José Mujica: Uruguay’s Marxist president

In an age of austerity, President José Mujica leads by example

Say what you like about weed, but it has certainly put Uruguay on the map. Last month it became the first national state to legalise and regulate marijuana production and distribution, prompting The Economist to name it as its “country of the year” (see below), and a horde of journalists to beat a path to the door of its president, José Mujica.

Once they’d got through the security detail at Mujica’s farmhouse – set amid chrysanthemum fields outside Montevideo, and manned by two guards and a three-legged dog called Manuela – most liked what they saw, says The Guardian: “Mujica may be the only leftwing leader on the planet to win the favour of the Daily Mail”, which recently lauded him as “trustworthy and charismatic”.

In an age of austerity, he leads by example. As well as foregoing a state palace, he donates most of his salary to social projects, flies economy class and drives an old VW Beetle. Most Uruguayans know him simply as “Pepe”.

At one time, few would have guessed Mujica would rise to his current position, says The New York Times. “Before he became a gardener of chrysanthemums”, he was the Marxist leader of one of Latin America’s most feared urban guerrilla groups, the Tupamaros.

Renowned for its violence, the group drew inspiration from the Cuban revolution and was infamous for armed robberies and kidnappings. After being arrested in 1972, Mujica spent 14 years in prison, often in solitary confinement “in a hole in the ground”. But it gave him time to reflect.

“I learned that one can always start again.” He chose to go into politics. Elected as a legislator, he was appointed minister for livestock, agriculture and fisheries in 2004, and won the 2009 presidential election with a landslide.

Mujica claims to be the only living world leader to have met Mao; and he and his wife and fellow politician, Lucia Topolansky, fondly recall meetings with Che Guevara. He long ago renounced violence, and can even be claimed as a recruit to capitalism, says The Washington Post. However, he thinks markets have too much clout. “We’re in an age in which we can’t live without accepting the logic of the market”, which is mainly to consume excessively, he says. “If we all lived within our means by being prudent, the seven billion people in the world could have everything they needed. Global politics should be moving in that direction.”

This rhetoric, and his “Bilbo Baggins” lifestyle, have led some to dub Mujica “the world’s poorest president”, says The Guardian. But he’s “been in politics long enough to recognise the folly of claiming to be a model for anyone”.

This will be his last year in power: at 78, he won’t seek re-election next year. But Mujica’s legacy is a progressively liberal country that is one of the safest and least corrupt in the region. Uruguay, as he observes, is “an island of refugees in a world of crazy people”.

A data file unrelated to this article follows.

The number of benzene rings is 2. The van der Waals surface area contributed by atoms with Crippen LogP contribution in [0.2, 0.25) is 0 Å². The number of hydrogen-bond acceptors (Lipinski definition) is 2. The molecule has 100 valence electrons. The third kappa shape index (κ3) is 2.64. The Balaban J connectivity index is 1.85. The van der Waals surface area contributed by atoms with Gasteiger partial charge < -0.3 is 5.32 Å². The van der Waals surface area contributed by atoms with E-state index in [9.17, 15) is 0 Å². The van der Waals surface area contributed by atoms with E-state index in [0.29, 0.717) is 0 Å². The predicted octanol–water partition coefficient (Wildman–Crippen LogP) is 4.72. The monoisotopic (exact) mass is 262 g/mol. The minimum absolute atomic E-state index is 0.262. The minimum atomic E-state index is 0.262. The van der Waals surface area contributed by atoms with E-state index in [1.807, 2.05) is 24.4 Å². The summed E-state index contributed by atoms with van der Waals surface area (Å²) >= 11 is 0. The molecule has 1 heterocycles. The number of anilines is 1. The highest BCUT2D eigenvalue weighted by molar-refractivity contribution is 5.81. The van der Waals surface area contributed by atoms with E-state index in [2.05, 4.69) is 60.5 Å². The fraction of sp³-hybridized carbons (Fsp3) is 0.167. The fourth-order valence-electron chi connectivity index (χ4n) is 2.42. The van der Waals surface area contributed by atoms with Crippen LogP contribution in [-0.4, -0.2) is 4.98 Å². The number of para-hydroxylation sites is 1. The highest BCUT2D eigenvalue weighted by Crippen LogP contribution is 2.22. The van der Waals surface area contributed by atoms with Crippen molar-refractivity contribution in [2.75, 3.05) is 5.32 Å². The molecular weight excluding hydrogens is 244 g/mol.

How Uruguay became the ‘country of the year’

Mujica often rails against the “blind obsession” to achieve growth through greater consumption, says Jonathan Watts in The Guardian. But, with Uruguay’s economy ticking along at 3% or so, he “somewhat grudgingly” accepts he must deliver material expansion.

Will legalising cannabis production help? Mujica states that his primary reason for decriminalising the drug is social – following a recent rise in violent crime, he wants it off the streets and out of the hands of criminal gangs.

You don’t have to be “an over-aged hippy” to see the advantages of that, says Alex Brummer in the Daily Mail. Still, the cash gains aren’t to be sniffed at either. The US state of Colorado, which has also just legalised the dope business, predicts annual revenues of $578m from sales, generating some $67m in taxes.

If Uruguay succeeds in becoming a ‘New Amsterdam’, the gains from tourism could be even greater. Paraguay, which currently produces most of the region’s cannabis illegally, may eventuallykick itself for missing a trick.

If more countries followed Mujica’s initiative on narcotics, the world would be a better and safer place, says The Economist. What a great country Uruguay seems to be: “modest yet bold, liberal and fun-loving”, it’s a “worthy winner of our country of the year award”.

Sadly, the reality doesn’t always live up to the fantasy, says Benedict Mander in the FT. Uruguay’s government is “struggling to keep inflation under control” and the economy is slowing and “becoming less competitive abroad”.

Meanwhile, the recent resignation of Mujica’s finance minister, Fernando Lorenzo, ahead of a corruption investigation related to the bankruptcy of Pluna, the 75-year-old state airline, has rocked the country. Mujica insists he has “no doubt” about his minister’s “ethical integrity”. But it does put “a bit of a dampener” on a supposedly triumphant year.

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